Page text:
Insect hotels by an artist

How we love to hear the buzzing of bees and bumblebees, watch butterflies or rejoice when earwigs feast on aphids. But insects have become endangered species.  Insect hotels are a good way to attract the little beneficial insects into our gardens – and then to enjoy them.

In the garden of our community in Neuburg an der Donau, Germany – within CJ’s Middel-European Province – there are some very special insect hotels in the middle of the various plants and trees.

They are small works of art and come from the hands of Sr Moderata Kögl CJ. Although she never studied art and did not attend an academy, she is nevertheless a talented artisan. For many years she gave handicraft lessons at school and to this day she enjoys being creative – preferably with watercolours and clay.

“Having clay in your hands is a wonderful feeling,” she reports. But it is not only the material and its handling that appeal to her. “Since I mainly want to depict biblical figures or current scenes, this work is also very meditative for me.”

Sr Moderata is often inspired by fellow sisters, friends and acquaintances. “I pick up an idea, a thought, and something emerges from it,” she explains her approach. It was the same with the insect hotels.

“A year ago, I formed a clay ball and put it in the flowers – the garden in our Neuburg house inspired me. After some time, insects lived in this sphere. Obviously, they felt at home there. That’s when I came up with the idea of insect hotels.”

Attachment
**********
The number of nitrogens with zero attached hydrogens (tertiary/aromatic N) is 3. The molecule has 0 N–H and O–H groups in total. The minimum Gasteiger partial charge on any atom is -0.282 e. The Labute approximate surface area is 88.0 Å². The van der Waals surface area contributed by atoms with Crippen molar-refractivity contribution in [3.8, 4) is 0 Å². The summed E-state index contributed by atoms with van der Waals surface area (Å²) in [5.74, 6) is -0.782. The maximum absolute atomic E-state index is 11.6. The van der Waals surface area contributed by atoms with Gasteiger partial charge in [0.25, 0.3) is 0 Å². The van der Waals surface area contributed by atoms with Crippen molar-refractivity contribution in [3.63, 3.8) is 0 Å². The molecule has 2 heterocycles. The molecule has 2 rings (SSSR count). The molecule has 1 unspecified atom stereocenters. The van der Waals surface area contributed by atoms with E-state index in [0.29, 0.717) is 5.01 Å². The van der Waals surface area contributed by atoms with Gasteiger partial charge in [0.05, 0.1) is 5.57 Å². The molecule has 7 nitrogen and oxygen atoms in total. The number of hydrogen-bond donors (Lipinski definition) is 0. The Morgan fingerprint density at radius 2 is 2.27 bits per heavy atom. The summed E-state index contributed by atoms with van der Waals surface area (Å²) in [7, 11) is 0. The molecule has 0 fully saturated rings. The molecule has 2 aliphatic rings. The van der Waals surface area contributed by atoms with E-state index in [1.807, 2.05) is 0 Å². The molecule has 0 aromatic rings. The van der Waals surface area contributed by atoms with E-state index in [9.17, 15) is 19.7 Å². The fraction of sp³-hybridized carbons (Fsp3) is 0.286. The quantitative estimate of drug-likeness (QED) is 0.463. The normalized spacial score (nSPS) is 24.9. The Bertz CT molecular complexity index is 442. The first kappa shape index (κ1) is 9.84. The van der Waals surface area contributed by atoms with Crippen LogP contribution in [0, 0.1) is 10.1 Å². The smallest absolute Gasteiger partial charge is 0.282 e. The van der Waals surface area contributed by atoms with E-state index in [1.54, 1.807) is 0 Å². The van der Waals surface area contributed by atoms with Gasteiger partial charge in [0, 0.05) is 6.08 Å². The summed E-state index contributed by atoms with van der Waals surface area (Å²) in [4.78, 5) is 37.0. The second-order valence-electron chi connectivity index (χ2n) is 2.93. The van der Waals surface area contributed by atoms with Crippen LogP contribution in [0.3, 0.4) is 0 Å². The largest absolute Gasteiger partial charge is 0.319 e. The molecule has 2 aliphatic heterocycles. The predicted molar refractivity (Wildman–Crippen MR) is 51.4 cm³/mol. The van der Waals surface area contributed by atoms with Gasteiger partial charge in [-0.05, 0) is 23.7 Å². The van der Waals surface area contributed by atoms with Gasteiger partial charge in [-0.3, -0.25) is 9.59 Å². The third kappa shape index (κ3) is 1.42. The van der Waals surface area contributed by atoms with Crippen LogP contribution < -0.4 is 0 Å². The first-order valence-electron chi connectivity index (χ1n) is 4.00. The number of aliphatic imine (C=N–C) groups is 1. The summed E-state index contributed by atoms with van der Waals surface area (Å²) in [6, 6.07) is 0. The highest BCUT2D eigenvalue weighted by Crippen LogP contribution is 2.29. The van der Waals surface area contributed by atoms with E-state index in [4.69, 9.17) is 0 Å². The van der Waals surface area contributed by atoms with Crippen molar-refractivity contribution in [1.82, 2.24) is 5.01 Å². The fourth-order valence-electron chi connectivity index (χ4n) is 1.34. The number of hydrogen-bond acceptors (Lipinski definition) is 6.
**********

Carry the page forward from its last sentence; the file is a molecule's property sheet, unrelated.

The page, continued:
Little by little, different “character heads” were created, each one individually designed, so that not only the insects, but also the viewers in the garden enjoy them. Sisters and visitors as well as guests of the retreat house are happy about the cheerful clay figures, which at the same time contribute to nature conservation. The special thing about it: The idea is easy to imitate for others who are interested, even if you do not have your own kiln, like the sisters in Neuburg. There is a pottery in the town that takes the artworks from Sr Moderata and puts them into its kiln.

Such a solution was also found in Bad Reichenhall, where Sr Moderata created an artistic nativity scene with biblical figures from the Old and New Testaments.

Sr. Moderata’s tip for all do-it-yourselfers who would like to try their hand at making their own individual clay figures for the garden: “The walls of the clay figures must be relatively thin, otherwise they will crack in the kiln.”

On these two initiatives you can read more here:

Where beavers and endangered plants thrive: Magdalenenpark in Pasing